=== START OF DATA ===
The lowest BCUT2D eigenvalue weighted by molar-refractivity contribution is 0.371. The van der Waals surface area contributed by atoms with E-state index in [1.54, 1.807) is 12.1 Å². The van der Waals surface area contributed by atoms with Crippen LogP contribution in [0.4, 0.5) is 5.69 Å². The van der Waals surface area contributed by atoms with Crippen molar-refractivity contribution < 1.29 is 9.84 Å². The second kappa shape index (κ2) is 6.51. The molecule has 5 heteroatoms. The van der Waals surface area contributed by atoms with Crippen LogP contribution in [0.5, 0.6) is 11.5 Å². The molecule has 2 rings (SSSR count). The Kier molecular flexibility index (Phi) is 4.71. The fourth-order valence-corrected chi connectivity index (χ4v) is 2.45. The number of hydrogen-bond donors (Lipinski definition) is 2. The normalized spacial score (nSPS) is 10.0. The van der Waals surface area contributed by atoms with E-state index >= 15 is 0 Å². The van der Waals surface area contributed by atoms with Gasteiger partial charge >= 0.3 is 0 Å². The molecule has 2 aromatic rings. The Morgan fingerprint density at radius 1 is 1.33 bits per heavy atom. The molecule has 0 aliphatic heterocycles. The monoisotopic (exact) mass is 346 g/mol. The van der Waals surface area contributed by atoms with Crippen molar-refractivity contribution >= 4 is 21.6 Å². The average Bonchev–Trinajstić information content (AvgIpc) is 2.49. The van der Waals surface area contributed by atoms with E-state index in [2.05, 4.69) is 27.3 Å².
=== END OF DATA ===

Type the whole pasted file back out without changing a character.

The lowest BCUT2D eigenvalue weighted by molar-refractivity contribution is 0.371. The van der Waals surface area contributed by atoms with E-state index in [1.54, 1.807) is 12.1 Å². The van der Waals surface area contributed by atoms with Crippen LogP contribution in [0.4, 0.5) is 5.69 Å². The van der Waals surface area contributed by atoms with Crippen molar-refractivity contribution < 1.29 is 9.84 Å². The second kappa shape index (κ2) is 6.51. The molecule has 5 heteroatoms. The van der Waals surface area contributed by atoms with Crippen LogP contribution in [0.5, 0.6) is 11.5 Å². The molecule has 2 rings (SSSR count). The Kier molecular flexibility index (Phi) is 4.71. The fourth-order valence-corrected chi connectivity index (χ4v) is 2.45. The number of hydrogen-bond donors (Lipinski definition) is 2. The normalized spacial score (nSPS) is 10.0. The van der Waals surface area contributed by atoms with E-state index >= 15 is 0 Å². The van der Waals surface area contributed by atoms with Gasteiger partial charge >= 0.3 is 0 Å². The molecule has 2 aromatic rings. The Morgan fingerprint density at radius 1 is 1.33 bits per heavy atom. The molecule has 0 aliphatic heterocycles. The monoisotopic (exact) mass is 346 g/mol. The van der Waals surface area contributed by atoms with Crippen molar-refractivity contribution >= 4 is 21.6 Å². The average Bonchev–Trinajstić information content (AvgIpc) is 2.49. The van der Waals surface area contributed by atoms with E-state index in [2.05, 4.69) is 27.3 Å².